A read through ROSL’s annual reports over the last decade reveals that the condition of the clubhouse and the service provided for members in Princes Street has been of considerable concern for many years. 

In 2009, we reported on ‘an extremely difficult year for ROSL in Scotland’ with a heavy financial loss and fall in new members despite an active arts and cultural programme. In our 2010 centenary report we recorded ‘another difficult year’ and a financial loss and a ‘complete boiler failure’. In 2011, the new D-G reported that there ‘is still a long way to go in Edinburgh’ and much needed repair works to the roof and chimneys which would be costly. In that year, it was also decided to outsource catering and the day to day running of the clubhouse and bring in a commercial company with a track record in running hotels – Cobbs. In the same year considerable investment was made to convert the fourth floor flat into four new bedrooms and generally upgrade facilities.

In the last five years, ROSL has continued to invest considerable sums of money into repairs and improvements to the clubhouse and changed operators in an attempt to stem large annual financial losses. However, the continuing deterioration of the fabric of the building due to a lack of planned preventative maintenance over generations and the need to replace fundamental buildings infrastructure such as the electrical, fire safety and heating systems finally overwhelmed ROSL’s capacity to absorb any more costs or deal with issues arising from the building. Mindful of their duty of care to everyone using the clubhouse, ROSL’s Central Council reluctantly came to the conclusion in November 2017 that it had no option but to close the clubhouse in early 2018. 

Following the conclusion of building investigations over the last few months, it is with great sadness we must announce ROSL's Edinburgh Clubhouse will not reopen and will be sold. This difficult decision was taken by Central Council based on the estimated cost of the necessary renovations that would be needed to bring the building at 100 Princes Street up to the standard expected from our members, as well as to meet all current health and safety and building regulations.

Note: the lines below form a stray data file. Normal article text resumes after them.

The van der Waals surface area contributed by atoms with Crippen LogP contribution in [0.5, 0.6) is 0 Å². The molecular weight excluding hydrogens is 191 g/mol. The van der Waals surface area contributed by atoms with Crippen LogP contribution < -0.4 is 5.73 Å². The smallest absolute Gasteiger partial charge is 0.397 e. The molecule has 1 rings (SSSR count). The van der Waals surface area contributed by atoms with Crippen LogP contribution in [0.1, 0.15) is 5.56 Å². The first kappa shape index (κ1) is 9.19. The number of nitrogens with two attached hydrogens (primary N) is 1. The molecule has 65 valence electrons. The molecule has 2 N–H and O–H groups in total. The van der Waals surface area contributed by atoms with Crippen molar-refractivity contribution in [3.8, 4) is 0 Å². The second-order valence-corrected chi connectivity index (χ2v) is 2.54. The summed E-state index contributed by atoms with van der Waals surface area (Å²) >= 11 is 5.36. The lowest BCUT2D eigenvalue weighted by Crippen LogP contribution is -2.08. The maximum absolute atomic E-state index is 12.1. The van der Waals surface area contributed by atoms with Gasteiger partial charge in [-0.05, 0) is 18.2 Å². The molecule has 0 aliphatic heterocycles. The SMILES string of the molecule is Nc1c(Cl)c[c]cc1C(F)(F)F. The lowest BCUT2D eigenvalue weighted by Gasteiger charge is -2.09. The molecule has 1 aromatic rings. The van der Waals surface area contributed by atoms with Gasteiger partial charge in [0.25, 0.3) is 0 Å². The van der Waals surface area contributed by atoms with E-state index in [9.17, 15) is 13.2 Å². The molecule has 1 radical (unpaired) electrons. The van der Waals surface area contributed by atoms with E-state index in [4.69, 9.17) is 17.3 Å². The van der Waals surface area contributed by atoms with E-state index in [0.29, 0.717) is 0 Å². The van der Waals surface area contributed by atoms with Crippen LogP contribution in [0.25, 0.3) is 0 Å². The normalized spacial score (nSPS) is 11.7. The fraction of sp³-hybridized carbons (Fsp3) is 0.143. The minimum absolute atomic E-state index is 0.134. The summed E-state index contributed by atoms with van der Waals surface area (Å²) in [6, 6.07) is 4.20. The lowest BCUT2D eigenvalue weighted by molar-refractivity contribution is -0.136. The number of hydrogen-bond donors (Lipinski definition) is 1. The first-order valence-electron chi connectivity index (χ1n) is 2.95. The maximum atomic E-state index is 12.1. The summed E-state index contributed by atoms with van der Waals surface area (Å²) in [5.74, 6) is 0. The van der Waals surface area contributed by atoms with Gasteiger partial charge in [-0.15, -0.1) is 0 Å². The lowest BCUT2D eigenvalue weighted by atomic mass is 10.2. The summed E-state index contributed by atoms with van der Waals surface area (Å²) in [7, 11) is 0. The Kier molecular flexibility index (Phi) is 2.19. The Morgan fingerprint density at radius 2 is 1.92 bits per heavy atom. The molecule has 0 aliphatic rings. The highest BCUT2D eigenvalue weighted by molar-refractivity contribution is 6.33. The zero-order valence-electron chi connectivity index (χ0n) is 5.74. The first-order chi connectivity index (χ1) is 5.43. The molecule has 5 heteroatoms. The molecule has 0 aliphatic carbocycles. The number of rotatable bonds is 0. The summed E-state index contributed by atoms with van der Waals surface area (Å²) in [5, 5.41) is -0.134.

The sheer scale of the works required, is conservatively estimated at a cost of £2million plus refurbishment costs of £3.5m, including the replacement of windows, boilers and ventilation, fire alarm and sprinkler systems, and rewiring, among others. Set this against a valuation of the building of £1.5million means that ROSL has no choice but to sell the building and realise what value it can. To this end, independent property consultancy Galbraith has been appointed to consider our options and oversee the sales process; it is likely that the property will go to market towards the end of 2018. We thank Ricky and Jesus at the clubhouse for their support over the last few months and the Edinburgh Branch Committee for their ongoing commitment.

Central Council remains clear that ROSL will still be servicing members in Scotland, initially through the agreement reached with the Royal Scots Club. All members will receive a 20% discount when using the Royal Scots Club until the end of 2018. Once the sale process has been completed, there will be an opportunity to review again how best to support members across Scotland and the north of England.

Beyond Edinburgh, ROSL faces many financial challenges over the next few years stemming from an uncertain economic outlook impacting income, increasing regulation and from a long-standing lack of adequate maintenance of the London clubhouse and several installations that are no longer fit for purpose through natural obsolescence. These costs are likely to be in the region of £4m+ over the next five years not including a significant asbestos removal programme that will be necessary. 

However, ROSL is more than a clubhouse, in Edinburgh or London, and has a network of supporters worldwide drawn to its message of international friendship and understanding. It is a unique organisation strongly identified with the Commonwealth and held in affection by many who never visit the clubhouses. ROSL’s arts programmes are second to none and its education work genuinely changes lives for the better and makes a contribution to the wider well-being of our worldwide community. These are surely important strands of ROSL’s work that must continue in some form whatever becomes of our clubhouses or wherever we find ourselves ‘living’ in the future.

We will need to be open and agile and prepared to take a risk to establish a new ROSL that is a truly global community supporting members wherever they are.

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